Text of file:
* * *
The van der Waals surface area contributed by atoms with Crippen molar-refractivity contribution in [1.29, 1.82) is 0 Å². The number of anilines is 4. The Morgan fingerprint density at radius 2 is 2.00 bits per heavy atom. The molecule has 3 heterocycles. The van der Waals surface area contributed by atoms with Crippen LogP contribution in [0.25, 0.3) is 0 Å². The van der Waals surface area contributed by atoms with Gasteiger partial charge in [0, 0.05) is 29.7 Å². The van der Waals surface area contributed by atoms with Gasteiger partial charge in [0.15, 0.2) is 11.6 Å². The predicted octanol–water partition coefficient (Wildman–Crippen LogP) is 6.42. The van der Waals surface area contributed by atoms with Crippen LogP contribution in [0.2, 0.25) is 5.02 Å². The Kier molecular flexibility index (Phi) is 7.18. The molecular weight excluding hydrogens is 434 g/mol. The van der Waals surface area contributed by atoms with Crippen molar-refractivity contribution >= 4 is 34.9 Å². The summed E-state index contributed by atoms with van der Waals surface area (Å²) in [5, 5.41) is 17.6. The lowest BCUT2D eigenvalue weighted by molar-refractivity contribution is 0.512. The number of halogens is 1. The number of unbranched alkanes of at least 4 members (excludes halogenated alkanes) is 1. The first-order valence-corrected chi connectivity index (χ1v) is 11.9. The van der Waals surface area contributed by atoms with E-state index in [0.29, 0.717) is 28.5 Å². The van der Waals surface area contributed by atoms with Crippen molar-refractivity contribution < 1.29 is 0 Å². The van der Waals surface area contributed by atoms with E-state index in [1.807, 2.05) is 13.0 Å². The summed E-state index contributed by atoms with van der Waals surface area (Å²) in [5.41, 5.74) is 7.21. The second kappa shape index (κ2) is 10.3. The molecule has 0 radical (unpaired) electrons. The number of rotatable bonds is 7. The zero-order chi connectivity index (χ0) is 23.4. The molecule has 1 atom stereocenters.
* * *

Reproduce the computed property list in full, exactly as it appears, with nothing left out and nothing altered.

The van der Waals surface area contributed by atoms with Crippen molar-refractivity contribution in [1.29, 1.82) is 0 Å². The number of anilines is 4. The Morgan fingerprint density at radius 2 is 2.00 bits per heavy atom. The molecule has 3 heterocycles. The van der Waals surface area contributed by atoms with Crippen LogP contribution in [0.25, 0.3) is 0 Å². The van der Waals surface area contributed by atoms with Gasteiger partial charge in [0, 0.05) is 29.7 Å². The van der Waals surface area contributed by atoms with Gasteiger partial charge in [0.15, 0.2) is 11.6 Å². The predicted octanol–water partition coefficient (Wildman–Crippen LogP) is 6.42. The van der Waals surface area contributed by atoms with Crippen LogP contribution in [0.2, 0.25) is 5.02 Å². The Kier molecular flexibility index (Phi) is 7.18. The molecular weight excluding hydrogens is 434 g/mol. The van der Waals surface area contributed by atoms with Crippen molar-refractivity contribution >= 4 is 34.9 Å². The summed E-state index contributed by atoms with van der Waals surface area (Å²) in [5, 5.41) is 17.6. The lowest BCUT2D eigenvalue weighted by molar-refractivity contribution is 0.512. The number of halogens is 1. The number of unbranched alkanes of at least 4 members (excludes halogenated alkanes) is 1. The first-order valence-corrected chi connectivity index (χ1v) is 11.9. The van der Waals surface area contributed by atoms with E-state index in [0.29, 0.717) is 28.5 Å². The van der Waals surface area contributed by atoms with Crippen molar-refractivity contribution < 1.29 is 0 Å². The van der Waals surface area contributed by atoms with E-state index in [1.807, 2.05) is 13.0 Å². The summed E-state index contributed by atoms with van der Waals surface area (Å²) in [5.41, 5.74) is 7.21. The second kappa shape index (κ2) is 10.3. The molecule has 0 radical (unpaired) electrons. The number of rotatable bonds is 7. The zero-order chi connectivity index (χ0) is 23.4. The molecule has 1 atom stereocenters.